Gil Adamson, already winner of several literary awards, jury citation for “Ridgerunner”
The long-awaited sequel to Gil Adamson’s hit The Outlander moves the action forward a decade, returning the 13-year-old son of the original protagonists to a forested land into which prisoners of the first world war are now hewing roads. Drawing richly on both the Western and on gothic fiction, Adamson evokes a mythic landscape to frame the question: how is it possible to live a good life, when obedience to man-made laws is so at odds with love, loyalty and respect for the natural world?
Emily St-John Mandel, author of four books and has been translated into 31 other languages
The jury citation for “The Glass Hotel” reads in part;
“A boldly lyrical tale echoing the deceit and ruin of the 2008 financial crisis, The Glass Hotel brings together two restless siblings and a multi-billion-dollar investor as they each negotiate ambition, secrets, and loss within the kingdom of money. Here, in her eagerly anticipated follow-up to Station Eleven, Emily St. John Mandel turns her gifted attention to the mirages of now, and to the truth that we are haunted, always, by the lives of others.”
David Bergen, winner of the 2018 Giller, jury citation for “Here in the Dark”
“. Sexual loneliness and moral confusion pull at the delicately wrought characters in David Bergen’s latest work, a story collection of masterly skill and tension. His third appearance on the Giller shortlist – including the 2005 winner, The Time in Between – affirms Bergen among Canada’s most powerful writers. His pages light up; all around falls into darkness.”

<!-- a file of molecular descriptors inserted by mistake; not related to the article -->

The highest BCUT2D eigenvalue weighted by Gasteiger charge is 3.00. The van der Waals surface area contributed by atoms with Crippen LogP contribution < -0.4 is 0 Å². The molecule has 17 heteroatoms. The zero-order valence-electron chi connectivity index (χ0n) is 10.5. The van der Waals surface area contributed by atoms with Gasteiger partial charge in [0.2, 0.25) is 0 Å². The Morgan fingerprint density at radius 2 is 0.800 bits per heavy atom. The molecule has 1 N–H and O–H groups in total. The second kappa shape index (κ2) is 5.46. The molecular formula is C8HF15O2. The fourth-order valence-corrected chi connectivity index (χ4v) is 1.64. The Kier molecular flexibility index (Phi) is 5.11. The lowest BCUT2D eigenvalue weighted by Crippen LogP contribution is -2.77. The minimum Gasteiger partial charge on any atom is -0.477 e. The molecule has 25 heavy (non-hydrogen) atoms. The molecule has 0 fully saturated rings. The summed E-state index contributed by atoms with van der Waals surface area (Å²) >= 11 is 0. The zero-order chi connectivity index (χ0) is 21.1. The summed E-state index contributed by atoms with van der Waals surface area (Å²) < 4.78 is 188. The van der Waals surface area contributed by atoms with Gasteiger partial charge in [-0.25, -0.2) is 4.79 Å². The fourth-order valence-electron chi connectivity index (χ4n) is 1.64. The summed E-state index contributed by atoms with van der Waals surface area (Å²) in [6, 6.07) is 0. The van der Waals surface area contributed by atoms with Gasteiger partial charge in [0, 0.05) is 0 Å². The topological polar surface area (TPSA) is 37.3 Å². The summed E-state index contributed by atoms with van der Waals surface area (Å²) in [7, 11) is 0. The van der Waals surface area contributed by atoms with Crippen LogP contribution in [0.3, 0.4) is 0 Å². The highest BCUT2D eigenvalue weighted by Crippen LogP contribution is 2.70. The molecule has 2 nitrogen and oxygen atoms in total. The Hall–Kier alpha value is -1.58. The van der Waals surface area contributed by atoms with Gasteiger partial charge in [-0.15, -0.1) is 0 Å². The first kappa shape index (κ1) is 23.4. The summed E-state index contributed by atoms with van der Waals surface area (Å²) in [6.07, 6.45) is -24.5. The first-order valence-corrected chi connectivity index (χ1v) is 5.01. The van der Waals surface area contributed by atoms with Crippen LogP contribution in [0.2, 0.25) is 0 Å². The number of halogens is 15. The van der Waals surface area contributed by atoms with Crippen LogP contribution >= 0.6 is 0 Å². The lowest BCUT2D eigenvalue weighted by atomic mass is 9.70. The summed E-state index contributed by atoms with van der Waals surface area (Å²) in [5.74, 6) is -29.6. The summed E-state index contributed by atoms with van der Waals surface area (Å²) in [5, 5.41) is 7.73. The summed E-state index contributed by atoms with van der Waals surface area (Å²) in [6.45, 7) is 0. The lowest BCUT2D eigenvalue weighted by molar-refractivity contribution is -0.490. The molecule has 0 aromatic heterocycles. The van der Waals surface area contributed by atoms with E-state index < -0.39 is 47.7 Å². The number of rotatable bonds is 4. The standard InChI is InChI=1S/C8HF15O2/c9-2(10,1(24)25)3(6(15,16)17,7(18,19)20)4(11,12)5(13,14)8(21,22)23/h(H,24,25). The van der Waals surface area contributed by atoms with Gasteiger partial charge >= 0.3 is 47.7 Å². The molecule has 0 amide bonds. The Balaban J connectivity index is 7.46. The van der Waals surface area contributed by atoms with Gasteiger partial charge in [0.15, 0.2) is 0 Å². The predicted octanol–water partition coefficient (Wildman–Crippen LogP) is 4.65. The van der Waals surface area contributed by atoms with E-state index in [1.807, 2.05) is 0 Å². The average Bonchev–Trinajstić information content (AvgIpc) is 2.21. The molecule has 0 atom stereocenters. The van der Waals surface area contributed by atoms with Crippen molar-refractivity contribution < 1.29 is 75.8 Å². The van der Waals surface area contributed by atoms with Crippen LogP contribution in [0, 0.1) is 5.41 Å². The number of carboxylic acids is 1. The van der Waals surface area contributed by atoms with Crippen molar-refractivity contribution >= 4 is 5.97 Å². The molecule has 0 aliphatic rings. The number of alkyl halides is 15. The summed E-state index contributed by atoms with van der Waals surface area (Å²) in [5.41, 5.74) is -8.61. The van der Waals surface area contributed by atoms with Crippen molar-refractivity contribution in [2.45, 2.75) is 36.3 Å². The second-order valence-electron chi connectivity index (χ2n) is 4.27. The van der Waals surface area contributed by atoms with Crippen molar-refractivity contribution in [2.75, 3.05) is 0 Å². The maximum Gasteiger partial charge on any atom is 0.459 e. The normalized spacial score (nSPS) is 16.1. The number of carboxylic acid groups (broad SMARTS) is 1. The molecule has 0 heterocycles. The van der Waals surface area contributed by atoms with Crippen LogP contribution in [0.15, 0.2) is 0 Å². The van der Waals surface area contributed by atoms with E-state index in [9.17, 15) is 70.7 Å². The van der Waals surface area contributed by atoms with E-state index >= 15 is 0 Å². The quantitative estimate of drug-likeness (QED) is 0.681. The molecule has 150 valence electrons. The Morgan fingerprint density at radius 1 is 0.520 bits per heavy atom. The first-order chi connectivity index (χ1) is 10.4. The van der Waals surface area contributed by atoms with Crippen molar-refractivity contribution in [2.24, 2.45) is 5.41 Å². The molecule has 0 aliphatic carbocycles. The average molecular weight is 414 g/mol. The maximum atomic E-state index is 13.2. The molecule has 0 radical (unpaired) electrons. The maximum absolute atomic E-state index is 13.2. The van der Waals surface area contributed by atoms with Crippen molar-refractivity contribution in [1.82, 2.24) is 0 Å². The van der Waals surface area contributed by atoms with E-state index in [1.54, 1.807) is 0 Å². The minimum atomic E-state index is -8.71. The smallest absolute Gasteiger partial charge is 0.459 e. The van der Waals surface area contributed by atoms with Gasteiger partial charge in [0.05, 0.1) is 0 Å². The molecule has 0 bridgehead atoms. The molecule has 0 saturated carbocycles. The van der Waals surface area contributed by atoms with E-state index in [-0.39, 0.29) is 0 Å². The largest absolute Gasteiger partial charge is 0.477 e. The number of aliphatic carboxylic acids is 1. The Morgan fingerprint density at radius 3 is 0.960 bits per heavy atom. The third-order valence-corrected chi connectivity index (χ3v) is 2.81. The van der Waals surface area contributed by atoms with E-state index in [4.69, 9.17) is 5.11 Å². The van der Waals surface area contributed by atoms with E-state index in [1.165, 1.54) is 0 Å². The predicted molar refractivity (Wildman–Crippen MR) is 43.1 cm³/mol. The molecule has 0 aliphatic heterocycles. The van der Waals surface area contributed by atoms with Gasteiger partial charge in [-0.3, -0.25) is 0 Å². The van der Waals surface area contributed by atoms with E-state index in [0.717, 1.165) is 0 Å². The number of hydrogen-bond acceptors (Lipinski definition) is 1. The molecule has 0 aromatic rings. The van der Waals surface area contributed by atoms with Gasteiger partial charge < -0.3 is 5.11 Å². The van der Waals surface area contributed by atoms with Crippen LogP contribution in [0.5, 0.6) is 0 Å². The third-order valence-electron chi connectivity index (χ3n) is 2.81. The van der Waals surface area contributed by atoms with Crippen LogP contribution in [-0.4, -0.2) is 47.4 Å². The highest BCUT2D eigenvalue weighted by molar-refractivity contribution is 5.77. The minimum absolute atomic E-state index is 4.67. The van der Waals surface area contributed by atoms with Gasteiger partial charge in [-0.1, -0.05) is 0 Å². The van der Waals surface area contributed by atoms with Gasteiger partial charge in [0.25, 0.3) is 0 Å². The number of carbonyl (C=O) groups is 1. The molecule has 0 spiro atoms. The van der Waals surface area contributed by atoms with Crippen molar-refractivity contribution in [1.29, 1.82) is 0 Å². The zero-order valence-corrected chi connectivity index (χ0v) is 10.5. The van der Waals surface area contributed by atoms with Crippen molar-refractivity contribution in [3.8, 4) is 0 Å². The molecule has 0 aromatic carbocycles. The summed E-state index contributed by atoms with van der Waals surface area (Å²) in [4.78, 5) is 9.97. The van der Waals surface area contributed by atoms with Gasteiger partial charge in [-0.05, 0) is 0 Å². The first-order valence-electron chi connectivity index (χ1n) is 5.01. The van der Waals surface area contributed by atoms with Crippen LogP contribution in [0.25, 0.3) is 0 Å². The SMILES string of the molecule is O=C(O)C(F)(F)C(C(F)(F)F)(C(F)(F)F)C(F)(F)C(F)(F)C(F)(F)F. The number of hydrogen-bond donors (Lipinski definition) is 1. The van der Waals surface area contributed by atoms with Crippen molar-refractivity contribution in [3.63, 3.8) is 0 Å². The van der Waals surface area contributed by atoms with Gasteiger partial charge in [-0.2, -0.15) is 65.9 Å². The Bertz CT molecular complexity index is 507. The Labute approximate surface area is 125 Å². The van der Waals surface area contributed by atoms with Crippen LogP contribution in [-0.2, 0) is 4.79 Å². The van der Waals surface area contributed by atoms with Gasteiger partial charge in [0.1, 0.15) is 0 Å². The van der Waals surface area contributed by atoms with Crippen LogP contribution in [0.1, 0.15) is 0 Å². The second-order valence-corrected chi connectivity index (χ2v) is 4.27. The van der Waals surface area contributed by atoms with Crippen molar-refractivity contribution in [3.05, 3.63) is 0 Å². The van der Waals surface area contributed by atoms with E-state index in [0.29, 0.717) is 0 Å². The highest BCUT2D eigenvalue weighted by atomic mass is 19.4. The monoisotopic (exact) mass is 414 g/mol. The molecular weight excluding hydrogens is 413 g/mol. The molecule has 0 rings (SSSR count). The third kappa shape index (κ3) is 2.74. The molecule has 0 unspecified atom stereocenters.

Shani Matoo, author of several critically acclaimed novels, jury citation for “Polar Vortex”
“A keen meditation on the complexities of identity and desire, Conflicting wants and untold truths drag the past into the present. Memories cascade and clash as Mootoo masterfully dismantles the stories the narrators tell themselves in language as unsparing as winter.”
Souvankham Thammavongsa, winner of several poetry awards, “How to Pronounce Knife” is her debut collection of fiction . The jury citation reads;
How to Pronounce Knife is a stunning collection of stories that portray the immigrant experience in achingly beautiful prose. These stories are vessels of hope, of hurt, of rejection, of loss and of finding one’s footing in a new and strange land. Thammavongsa’s fiction cuts to the core of the immigrant reality like a knife – however you pronounce it.”
The winner will be announced on November 9. The event will be televised commercial-free on the Canadian public broadcaster, CBC on November 9 at 9pm (0200 GMT). It will be hosted by Eric McCormack and will also feature the Canadian jazz pianist and singer Diana Krall.